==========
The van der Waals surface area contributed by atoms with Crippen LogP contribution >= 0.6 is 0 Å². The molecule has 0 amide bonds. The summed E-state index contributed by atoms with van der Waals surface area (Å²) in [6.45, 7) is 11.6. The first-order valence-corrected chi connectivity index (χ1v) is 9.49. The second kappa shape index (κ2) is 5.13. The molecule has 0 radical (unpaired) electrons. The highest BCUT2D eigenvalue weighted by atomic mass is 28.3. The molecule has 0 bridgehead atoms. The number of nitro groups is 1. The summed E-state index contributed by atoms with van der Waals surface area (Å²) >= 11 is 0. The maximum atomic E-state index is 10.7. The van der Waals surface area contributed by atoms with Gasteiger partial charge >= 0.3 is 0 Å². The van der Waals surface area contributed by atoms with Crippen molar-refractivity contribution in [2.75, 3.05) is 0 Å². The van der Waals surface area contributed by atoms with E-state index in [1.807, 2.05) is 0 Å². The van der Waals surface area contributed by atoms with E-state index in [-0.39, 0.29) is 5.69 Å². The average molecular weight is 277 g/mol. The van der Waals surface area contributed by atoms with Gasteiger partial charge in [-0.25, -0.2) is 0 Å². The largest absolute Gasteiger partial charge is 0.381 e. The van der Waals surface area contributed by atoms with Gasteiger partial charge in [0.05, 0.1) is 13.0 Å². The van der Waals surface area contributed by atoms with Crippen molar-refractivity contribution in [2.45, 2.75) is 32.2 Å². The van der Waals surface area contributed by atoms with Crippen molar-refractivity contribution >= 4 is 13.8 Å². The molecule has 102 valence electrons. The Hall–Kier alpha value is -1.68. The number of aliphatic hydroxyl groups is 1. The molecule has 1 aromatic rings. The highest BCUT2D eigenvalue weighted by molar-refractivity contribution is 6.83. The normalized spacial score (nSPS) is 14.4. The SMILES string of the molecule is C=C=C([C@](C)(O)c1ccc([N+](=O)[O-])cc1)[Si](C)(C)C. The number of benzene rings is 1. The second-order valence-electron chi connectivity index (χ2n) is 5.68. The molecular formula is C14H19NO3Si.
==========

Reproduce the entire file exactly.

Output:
The van der Waals surface area contributed by atoms with Crippen LogP contribution >= 0.6 is 0 Å². The molecule has 0 amide bonds. The summed E-state index contributed by atoms with van der Waals surface area (Å²) in [6.45, 7) is 11.6. The first-order valence-corrected chi connectivity index (χ1v) is 9.49. The second kappa shape index (κ2) is 5.13. The molecule has 0 radical (unpaired) electrons. The highest BCUT2D eigenvalue weighted by atomic mass is 28.3. The molecule has 0 bridgehead atoms. The number of nitro groups is 1. The summed E-state index contributed by atoms with van der Waals surface area (Å²) >= 11 is 0. The maximum atomic E-state index is 10.7. The van der Waals surface area contributed by atoms with Gasteiger partial charge >= 0.3 is 0 Å². The van der Waals surface area contributed by atoms with Crippen molar-refractivity contribution in [2.75, 3.05) is 0 Å². The van der Waals surface area contributed by atoms with E-state index in [1.807, 2.05) is 0 Å². The van der Waals surface area contributed by atoms with E-state index in [-0.39, 0.29) is 5.69 Å². The average molecular weight is 277 g/mol. The van der Waals surface area contributed by atoms with Gasteiger partial charge in [-0.25, -0.2) is 0 Å². The largest absolute Gasteiger partial charge is 0.381 e. The van der Waals surface area contributed by atoms with Gasteiger partial charge in [0.05, 0.1) is 13.0 Å². The van der Waals surface area contributed by atoms with Crippen molar-refractivity contribution in [2.45, 2.75) is 32.2 Å². The van der Waals surface area contributed by atoms with Crippen molar-refractivity contribution >= 4 is 13.8 Å². The molecule has 102 valence electrons. The Hall–Kier alpha value is -1.68. The number of aliphatic hydroxyl groups is 1. The molecule has 1 aromatic rings. The highest BCUT2D eigenvalue weighted by molar-refractivity contribution is 6.83. The normalized spacial score (nSPS) is 14.4. The SMILES string of the molecule is C=C=C([C@](C)(O)c1ccc([N+](=O)[O-])cc1)[Si](C)(C)C. The number of benzene rings is 1. The second-order valence-electron chi connectivity index (χ2n) is 5.68. The molecular formula is C14H19NO3Si.